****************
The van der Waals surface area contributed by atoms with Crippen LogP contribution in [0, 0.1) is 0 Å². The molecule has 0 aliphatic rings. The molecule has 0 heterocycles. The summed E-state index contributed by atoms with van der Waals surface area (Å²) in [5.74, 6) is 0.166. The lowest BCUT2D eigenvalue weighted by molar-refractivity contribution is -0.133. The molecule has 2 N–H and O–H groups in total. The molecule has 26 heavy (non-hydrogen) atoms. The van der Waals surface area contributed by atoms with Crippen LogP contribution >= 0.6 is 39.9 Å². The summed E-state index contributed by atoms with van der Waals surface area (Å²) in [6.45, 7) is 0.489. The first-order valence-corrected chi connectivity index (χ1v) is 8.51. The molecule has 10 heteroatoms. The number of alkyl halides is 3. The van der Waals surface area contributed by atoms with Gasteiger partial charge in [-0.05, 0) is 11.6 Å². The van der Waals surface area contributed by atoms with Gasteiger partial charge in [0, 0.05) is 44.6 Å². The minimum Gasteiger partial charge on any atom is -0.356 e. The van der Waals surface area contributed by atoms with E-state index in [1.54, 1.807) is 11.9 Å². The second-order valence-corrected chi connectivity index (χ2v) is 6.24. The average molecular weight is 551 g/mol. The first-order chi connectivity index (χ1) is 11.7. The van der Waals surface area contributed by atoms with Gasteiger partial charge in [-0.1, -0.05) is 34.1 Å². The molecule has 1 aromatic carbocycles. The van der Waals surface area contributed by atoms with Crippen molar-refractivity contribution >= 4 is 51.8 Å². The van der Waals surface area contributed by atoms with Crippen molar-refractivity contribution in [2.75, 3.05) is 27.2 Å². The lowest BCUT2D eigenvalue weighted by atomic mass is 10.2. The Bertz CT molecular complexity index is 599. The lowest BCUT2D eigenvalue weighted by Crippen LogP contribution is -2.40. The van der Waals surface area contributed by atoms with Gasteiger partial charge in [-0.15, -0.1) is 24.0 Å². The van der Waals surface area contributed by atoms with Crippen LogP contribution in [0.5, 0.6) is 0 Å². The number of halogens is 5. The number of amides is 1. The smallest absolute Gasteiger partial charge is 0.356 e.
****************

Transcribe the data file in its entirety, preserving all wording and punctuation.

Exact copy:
The van der Waals surface area contributed by atoms with Crippen LogP contribution in [0, 0.1) is 0 Å². The molecule has 0 aliphatic rings. The molecule has 0 heterocycles. The summed E-state index contributed by atoms with van der Waals surface area (Å²) in [5.74, 6) is 0.166. The lowest BCUT2D eigenvalue weighted by molar-refractivity contribution is -0.133. The molecule has 2 N–H and O–H groups in total. The molecule has 26 heavy (non-hydrogen) atoms. The van der Waals surface area contributed by atoms with Crippen LogP contribution >= 0.6 is 39.9 Å². The summed E-state index contributed by atoms with van der Waals surface area (Å²) in [6.45, 7) is 0.489. The first-order valence-corrected chi connectivity index (χ1v) is 8.51. The molecule has 10 heteroatoms. The number of alkyl halides is 3. The van der Waals surface area contributed by atoms with Gasteiger partial charge in [-0.05, 0) is 11.6 Å². The van der Waals surface area contributed by atoms with Gasteiger partial charge in [0, 0.05) is 44.6 Å². The minimum Gasteiger partial charge on any atom is -0.356 e. The van der Waals surface area contributed by atoms with E-state index in [1.54, 1.807) is 11.9 Å². The second-order valence-corrected chi connectivity index (χ2v) is 6.24. The average molecular weight is 551 g/mol. The first-order chi connectivity index (χ1) is 11.7. The van der Waals surface area contributed by atoms with Gasteiger partial charge in [-0.1, -0.05) is 34.1 Å². The molecule has 1 aromatic carbocycles. The van der Waals surface area contributed by atoms with Crippen molar-refractivity contribution >= 4 is 51.8 Å². The van der Waals surface area contributed by atoms with Crippen molar-refractivity contribution in [2.75, 3.05) is 27.2 Å². The lowest BCUT2D eigenvalue weighted by atomic mass is 10.2. The Bertz CT molecular complexity index is 599. The lowest BCUT2D eigenvalue weighted by Crippen LogP contribution is -2.40. The van der Waals surface area contributed by atoms with Gasteiger partial charge in [-0.15, -0.1) is 24.0 Å². The van der Waals surface area contributed by atoms with Crippen LogP contribution in [0.5, 0.6) is 0 Å². The number of halogens is 5. The number of amides is 1. The smallest absolute Gasteiger partial charge is 0.356 e.